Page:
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Expedition to Africa ‘changed my life’

● Lt (SCC) Peter Killick RNR presents a plastic duck bearing the TS Echo crest to Cdr Irvine Lindsay

CO gets the bird from Llanelli

IN EARLY 2009 OC Naomi Manger was reading through her weekly Sea Cadet newsletter when she saw an article about a trip to South

Africa to celebrate Cadet 150. Her mother said the chances of Naomi winning a place were small, but she may as well go for it, so the Warsash unit cadet posted off her letter of application. A couple of months later a letter

SHIP’S badges make good gifts in Naval circles.

Plastic ducks are another thing all together.... But the CO of HMS Trenchant,

Cdr Irvine Lindsay, was happy to accept just such a gift from the Llanelli unit, as he has followed the progress of TS Echo’s ducks over the course of a number of duck races.

arrived saying she had been short- listed, and was invited to attend a selection weekend. An excited Naomi went through the team-building activities, feeling a little shy as she was still only 15 while some of her rivals were aged up to 19.

TS Echo cadets count themselves very fortunate to be affiliated to a submarine, so when members of the boat’s crew visited Llanelli to catch up with affiliates, the CO and his Logistics Officer, Lt Matt Rees, were invited to the training ship. The officers spoke to cadets about life on board submarines, then Cdr Lindsay was presented with the duck, complete with the TS Echo crest.

Students fl ock to TS Iveston


Another nervous wait – then her CO at the time, Lt (SCC) Ron Cheek RNR, broke the good news – Naomi had won a place on the 60-strong expedition to South Africa and Lesotho. All she had to do was raise £1,000...

berthed at Tilbury Docks, hosted numerous marine engineering (ME) courses, and billeted up to 30 youngsters on board at a time. The summer holidays saw a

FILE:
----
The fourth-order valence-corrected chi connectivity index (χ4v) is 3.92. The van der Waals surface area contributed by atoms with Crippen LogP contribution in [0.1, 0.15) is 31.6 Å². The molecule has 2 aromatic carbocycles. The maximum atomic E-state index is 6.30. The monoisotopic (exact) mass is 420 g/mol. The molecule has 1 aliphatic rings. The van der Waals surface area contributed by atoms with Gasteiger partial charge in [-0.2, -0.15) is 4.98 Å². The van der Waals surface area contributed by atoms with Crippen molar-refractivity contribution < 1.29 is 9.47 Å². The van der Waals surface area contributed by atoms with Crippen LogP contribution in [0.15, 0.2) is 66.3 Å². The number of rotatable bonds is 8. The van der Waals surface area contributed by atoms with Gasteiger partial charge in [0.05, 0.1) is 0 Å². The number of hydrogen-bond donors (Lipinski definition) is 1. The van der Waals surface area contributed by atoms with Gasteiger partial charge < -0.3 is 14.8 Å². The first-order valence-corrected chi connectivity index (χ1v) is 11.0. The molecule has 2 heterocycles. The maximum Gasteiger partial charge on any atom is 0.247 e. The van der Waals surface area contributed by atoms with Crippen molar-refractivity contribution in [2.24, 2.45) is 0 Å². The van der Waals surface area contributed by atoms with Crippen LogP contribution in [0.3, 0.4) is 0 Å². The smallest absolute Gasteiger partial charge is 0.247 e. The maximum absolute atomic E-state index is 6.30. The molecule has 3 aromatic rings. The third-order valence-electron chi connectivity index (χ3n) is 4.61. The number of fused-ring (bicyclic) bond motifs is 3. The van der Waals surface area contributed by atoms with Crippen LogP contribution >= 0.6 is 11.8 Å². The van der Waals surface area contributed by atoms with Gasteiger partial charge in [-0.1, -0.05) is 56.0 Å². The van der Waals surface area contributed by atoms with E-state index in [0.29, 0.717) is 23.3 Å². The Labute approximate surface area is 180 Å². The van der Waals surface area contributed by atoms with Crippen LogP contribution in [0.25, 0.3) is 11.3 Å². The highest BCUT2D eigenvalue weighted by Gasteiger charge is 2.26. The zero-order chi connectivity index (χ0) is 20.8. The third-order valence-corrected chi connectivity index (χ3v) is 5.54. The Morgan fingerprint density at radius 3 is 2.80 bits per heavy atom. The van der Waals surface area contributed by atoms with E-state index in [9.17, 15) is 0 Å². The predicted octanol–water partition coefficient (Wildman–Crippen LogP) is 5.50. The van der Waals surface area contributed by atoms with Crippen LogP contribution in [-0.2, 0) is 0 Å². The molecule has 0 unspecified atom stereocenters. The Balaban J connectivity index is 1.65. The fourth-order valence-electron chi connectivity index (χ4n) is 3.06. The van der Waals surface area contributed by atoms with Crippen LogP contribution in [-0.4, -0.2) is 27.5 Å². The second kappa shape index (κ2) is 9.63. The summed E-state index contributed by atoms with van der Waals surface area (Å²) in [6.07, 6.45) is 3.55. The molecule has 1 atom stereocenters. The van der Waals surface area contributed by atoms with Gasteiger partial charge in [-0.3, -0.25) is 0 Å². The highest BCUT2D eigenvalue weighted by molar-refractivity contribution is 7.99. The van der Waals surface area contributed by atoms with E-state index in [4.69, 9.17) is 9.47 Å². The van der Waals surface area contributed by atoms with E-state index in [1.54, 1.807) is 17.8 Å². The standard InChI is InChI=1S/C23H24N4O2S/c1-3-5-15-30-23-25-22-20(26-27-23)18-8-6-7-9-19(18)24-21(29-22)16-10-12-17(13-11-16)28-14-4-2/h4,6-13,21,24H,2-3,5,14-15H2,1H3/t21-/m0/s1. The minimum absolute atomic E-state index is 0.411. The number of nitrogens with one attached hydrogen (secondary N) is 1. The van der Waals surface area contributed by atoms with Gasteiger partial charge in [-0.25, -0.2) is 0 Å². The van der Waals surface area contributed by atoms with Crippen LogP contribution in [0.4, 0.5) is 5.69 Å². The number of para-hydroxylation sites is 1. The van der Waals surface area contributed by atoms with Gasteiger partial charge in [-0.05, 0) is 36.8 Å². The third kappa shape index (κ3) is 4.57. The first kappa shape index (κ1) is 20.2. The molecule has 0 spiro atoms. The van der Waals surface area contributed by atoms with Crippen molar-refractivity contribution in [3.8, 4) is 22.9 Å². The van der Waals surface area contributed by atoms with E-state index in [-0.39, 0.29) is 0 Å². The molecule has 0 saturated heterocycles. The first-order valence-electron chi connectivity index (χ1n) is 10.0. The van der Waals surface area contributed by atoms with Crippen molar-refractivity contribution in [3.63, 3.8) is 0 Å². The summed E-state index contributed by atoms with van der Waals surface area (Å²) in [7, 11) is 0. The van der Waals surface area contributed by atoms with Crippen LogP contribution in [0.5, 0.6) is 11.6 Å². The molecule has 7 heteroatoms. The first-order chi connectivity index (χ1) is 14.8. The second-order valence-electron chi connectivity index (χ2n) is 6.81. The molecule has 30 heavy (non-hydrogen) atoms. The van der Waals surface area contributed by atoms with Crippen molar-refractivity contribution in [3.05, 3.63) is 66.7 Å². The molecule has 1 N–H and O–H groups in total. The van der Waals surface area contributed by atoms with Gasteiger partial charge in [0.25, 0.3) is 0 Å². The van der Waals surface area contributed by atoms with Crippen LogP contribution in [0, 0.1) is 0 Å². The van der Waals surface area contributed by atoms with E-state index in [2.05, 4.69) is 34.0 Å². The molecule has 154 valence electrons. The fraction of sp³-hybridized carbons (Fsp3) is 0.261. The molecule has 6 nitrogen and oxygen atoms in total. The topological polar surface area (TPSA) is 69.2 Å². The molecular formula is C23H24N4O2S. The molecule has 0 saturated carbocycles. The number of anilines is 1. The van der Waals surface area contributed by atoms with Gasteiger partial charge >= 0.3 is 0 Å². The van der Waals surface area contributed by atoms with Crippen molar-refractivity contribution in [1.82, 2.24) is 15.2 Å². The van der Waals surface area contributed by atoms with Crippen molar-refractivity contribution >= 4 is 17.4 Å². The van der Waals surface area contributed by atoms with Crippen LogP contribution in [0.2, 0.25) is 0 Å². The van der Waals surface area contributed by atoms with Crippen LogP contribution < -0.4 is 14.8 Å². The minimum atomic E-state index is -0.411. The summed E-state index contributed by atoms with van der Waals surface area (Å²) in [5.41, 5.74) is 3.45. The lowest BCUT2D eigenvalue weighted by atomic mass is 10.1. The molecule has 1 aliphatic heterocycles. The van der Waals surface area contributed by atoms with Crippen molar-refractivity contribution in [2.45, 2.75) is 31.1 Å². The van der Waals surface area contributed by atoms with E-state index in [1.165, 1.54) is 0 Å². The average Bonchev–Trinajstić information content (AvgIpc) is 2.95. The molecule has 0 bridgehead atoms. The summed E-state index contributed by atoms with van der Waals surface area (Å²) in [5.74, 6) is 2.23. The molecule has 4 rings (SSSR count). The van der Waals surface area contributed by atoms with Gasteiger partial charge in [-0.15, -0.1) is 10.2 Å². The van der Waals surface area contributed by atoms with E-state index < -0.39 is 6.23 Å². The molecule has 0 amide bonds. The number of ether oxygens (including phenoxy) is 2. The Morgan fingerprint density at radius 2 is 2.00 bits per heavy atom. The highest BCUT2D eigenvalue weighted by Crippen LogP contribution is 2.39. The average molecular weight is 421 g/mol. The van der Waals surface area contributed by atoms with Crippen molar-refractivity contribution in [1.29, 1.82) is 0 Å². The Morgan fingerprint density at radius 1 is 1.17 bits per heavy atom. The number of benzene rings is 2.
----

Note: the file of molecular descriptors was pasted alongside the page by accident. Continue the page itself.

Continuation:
National Class 1 ME (Electrical) course ran in parallel with a National Junior ME Instructors course and a Class 2 ME course for the London area. Including two maintenance cadets – POC Risk of Thurrock unit and Cdt L/Cpl Alexander of Hornchurch, who assisted Lt (SCC) George Wilson RNR in the operation of the ship – up to 30 cadets at a time, from as far away as Cumbria, were accommodated. Cooking was undertaken by Gill Haines, Thurrock’s treasurer, even though the oven did show signs of giving up the ghost – repairs should have been completed by the time Navy News went to press. Capt Mark Windsor, Captain Sea Cadets, dropped in to speak to students about their courses, and found most were very taken with the opportunity to learn new skills in such a unique training ‘establishment’.

CUTTing crew

MEMBERS of the West Ham unit held a Continuation Unit Team Training (CUTT) course at HMS Raleigh. Also there providing a little

friendly competition were cadets from Clapton and Hackney and Newham Cornwell VC units. The youngsters tackled an assault course, learned drill and sea survival and got to steer a boat through Plymouth Harbour. West Ham took the Vigilant

Trophy for the best unit at Raleigh in 2010 – not just a great result for the cadets, but also for Lt Cdr Mark Weston RNR, leading his last